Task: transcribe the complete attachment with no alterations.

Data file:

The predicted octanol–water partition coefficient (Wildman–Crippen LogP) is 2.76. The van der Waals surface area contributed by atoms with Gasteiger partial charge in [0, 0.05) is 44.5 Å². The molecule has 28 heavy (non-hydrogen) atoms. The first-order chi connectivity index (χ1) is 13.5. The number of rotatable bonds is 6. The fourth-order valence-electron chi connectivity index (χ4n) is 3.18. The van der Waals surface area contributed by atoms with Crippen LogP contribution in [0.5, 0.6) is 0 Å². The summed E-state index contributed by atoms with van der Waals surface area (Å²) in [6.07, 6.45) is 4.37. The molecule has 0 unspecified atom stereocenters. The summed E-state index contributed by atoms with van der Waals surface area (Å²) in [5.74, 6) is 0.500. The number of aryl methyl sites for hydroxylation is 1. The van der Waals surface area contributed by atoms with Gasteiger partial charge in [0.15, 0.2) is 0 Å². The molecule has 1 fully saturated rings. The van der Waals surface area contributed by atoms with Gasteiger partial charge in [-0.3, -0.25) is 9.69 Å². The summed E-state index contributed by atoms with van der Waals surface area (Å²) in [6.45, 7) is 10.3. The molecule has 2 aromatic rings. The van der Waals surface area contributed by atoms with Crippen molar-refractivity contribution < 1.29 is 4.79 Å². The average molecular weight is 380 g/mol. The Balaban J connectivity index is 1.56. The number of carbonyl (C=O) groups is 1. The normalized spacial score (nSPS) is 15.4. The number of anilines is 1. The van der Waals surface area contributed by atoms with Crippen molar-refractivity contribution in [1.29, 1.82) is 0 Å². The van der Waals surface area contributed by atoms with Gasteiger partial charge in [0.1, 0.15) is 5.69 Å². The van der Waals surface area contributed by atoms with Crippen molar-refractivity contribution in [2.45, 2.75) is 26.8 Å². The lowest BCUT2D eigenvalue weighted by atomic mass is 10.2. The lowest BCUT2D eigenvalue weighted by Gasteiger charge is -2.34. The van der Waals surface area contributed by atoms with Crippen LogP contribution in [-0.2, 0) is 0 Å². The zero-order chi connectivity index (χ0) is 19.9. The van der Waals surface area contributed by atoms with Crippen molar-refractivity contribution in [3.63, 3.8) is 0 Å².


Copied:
The predicted octanol–water partition coefficient (Wildman–Crippen LogP) is 2.76. The van der Waals surface area contributed by atoms with Gasteiger partial charge in [0, 0.05) is 44.5 Å². The molecule has 28 heavy (non-hydrogen) atoms. The first-order chi connectivity index (χ1) is 13.5. The number of rotatable bonds is 6. The fourth-order valence-electron chi connectivity index (χ4n) is 3.18. The van der Waals surface area contributed by atoms with Crippen LogP contribution in [0.5, 0.6) is 0 Å². The summed E-state index contributed by atoms with van der Waals surface area (Å²) in [6.07, 6.45) is 4.37. The molecule has 0 unspecified atom stereocenters. The summed E-state index contributed by atoms with van der Waals surface area (Å²) in [5.74, 6) is 0.500. The number of aryl methyl sites for hydroxylation is 1. The van der Waals surface area contributed by atoms with Gasteiger partial charge in [0.15, 0.2) is 0 Å². The molecule has 1 fully saturated rings. The van der Waals surface area contributed by atoms with Gasteiger partial charge in [-0.3, -0.25) is 9.69 Å². The summed E-state index contributed by atoms with van der Waals surface area (Å²) in [6.45, 7) is 10.3. The molecule has 2 aromatic rings. The van der Waals surface area contributed by atoms with Crippen molar-refractivity contribution < 1.29 is 4.79 Å². The average molecular weight is 380 g/mol. The Balaban J connectivity index is 1.56. The number of carbonyl (C=O) groups is 1. The normalized spacial score (nSPS) is 15.4. The number of anilines is 1. The van der Waals surface area contributed by atoms with Crippen molar-refractivity contribution in [1.29, 1.82) is 0 Å². The van der Waals surface area contributed by atoms with Gasteiger partial charge in [0.1, 0.15) is 5.69 Å². The van der Waals surface area contributed by atoms with Crippen molar-refractivity contribution in [2.45, 2.75) is 26.8 Å². The lowest BCUT2D eigenvalue weighted by atomic mass is 10.2. The lowest BCUT2D eigenvalue weighted by Gasteiger charge is -2.34. The van der Waals surface area contributed by atoms with Crippen LogP contribution in [-0.2, 0) is 0 Å². The zero-order chi connectivity index (χ0) is 19.9. The van der Waals surface area contributed by atoms with Crippen molar-refractivity contribution in [3.63, 3.8) is 0 Å².